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JKDerry2,568 posts since 15 Oct 2016
UTV Newsline
YTV (and TSW to be honest) we're far larger companies than some of these local affiliates in the US, with far less competition as well.


In the US most areas will have had at least three fully commercial stations competing with each other (affiliates to ABC, NBC and CBS plus other less affiliated stations?)


FOX didn't arrive until 1986. There were several independent stations, many of which were ex-affiliates of the failed DuMont network, as well as a few Christian stations in larger markets.

Also worth noting that even when FOX did arrive in October 1986, they were not a full network. Fox did not provide a networked prime time schedule on weekdays in the fall of 1986, just Saturdays and Sundays. Leaving the rest of the week up to the independent stations which joined the Fox affiliation in October 1986, which is why in many states there was no Fox affiliate at first, or sometimes the NBC, ABC or CBS affiliates would have "secondary" affiliation of Fox programming.


It would not be until around the mid 1990s that Fox became the full time network station, with a seven day prime time network schedule on offer
robertclark1251,591 posts since 13 Jan 2009
STV Central Reporting Scotland
Who remembers when 24 hour television first launched, in 1987? During 1988, STV used their own presentation, basically the normal 1988 on Scottish idents, then a screen came up, and the caption "Through the Night" came on, with music. This would usually be when they couldn't sell the air time. I know Tyne Tees took the Granada service, and Yorkshire had their own service which someone else took. HTV had their own in vision continuity for their Night Club service, and Thames had IVC, with the likes of Patricia Yorston.

Who had the best through the night presentation, when 24 hour TV first launched?
johnnyboy270 posts since 8 Jan 2002
Tyne Tees Look North (North East)
Who remembers when 24 hour television first launched, in 1987?


Me! I remember being very jealous of Yorkshire TV as a Tyne Tees boy. Music Box, wasn't it?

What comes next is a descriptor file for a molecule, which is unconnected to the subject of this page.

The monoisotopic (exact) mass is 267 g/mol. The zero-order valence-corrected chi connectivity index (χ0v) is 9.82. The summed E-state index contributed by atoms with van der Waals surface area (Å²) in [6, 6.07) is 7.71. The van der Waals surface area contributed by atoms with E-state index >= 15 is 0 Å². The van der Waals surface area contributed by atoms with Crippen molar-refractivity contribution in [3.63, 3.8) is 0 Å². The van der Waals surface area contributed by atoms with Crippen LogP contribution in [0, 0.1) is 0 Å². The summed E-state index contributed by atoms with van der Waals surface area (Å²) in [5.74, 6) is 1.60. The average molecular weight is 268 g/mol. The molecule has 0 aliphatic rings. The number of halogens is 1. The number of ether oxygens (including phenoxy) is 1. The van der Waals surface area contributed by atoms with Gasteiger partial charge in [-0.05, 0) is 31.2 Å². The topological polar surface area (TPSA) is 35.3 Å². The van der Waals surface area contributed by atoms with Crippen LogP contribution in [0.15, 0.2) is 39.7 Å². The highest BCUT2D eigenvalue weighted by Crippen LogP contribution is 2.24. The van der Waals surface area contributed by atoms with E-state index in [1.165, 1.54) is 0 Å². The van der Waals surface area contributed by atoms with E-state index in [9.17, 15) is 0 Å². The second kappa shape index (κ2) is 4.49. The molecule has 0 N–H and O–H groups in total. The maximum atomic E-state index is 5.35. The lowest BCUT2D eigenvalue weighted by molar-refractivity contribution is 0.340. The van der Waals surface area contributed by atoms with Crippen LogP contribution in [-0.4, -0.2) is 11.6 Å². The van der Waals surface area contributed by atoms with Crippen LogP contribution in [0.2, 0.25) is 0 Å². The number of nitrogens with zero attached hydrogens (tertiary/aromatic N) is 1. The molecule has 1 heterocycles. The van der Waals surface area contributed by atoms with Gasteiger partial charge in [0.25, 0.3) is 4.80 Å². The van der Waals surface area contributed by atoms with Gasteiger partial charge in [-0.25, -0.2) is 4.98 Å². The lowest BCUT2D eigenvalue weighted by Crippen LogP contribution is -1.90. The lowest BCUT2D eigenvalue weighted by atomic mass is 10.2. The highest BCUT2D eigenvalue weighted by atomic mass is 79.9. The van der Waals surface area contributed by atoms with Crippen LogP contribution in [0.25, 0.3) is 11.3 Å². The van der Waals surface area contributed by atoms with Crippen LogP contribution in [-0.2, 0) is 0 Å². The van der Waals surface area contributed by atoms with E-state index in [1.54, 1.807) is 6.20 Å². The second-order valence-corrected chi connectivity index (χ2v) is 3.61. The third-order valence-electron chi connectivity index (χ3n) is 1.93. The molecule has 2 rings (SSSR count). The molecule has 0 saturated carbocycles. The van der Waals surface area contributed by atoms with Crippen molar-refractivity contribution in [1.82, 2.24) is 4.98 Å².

Why could they have 24hr TV and not us? Not that I could have stayed up and watched it anyway because I was only 13!

Do you remember when a channel closing down past 2am felt like it was so late?
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Bananas8 posts since 6 Apr 2020 new member
STV took a dirty feed of Granada's 'Night Time' for a while, but with their own continuity. There would often be accidental glimpses of the Night Time branding.
Coronavision49 posts since 22 Apr 2020 new member
It was all down to money. A large station would make enough money out of advertising through the night to cover the costs of programming and manning the transmission department for those extra six hours, and make a profit.

The smaller stations wouldn't, and had to be dragged kicking and screaming in some cases to start offering services.

If it's going to lose money and provides no licence fulfilment, why bother?

Most of the companies who did take other contractors' services (mainly Granada) ended up inserting adverts until some sort of break-even point was met (usually 2 or 3am) and then either put out PIFs or just let things run out without adverts until 6am.

Bear in mind that a couple of the very small companies (notably Border and Ulster) had, for many years closed just after 11pm (where even the mid-sized companies were closing at nearly 1am), and indeed weren't opening until 10 or 11am on some days either, well into the 1980s.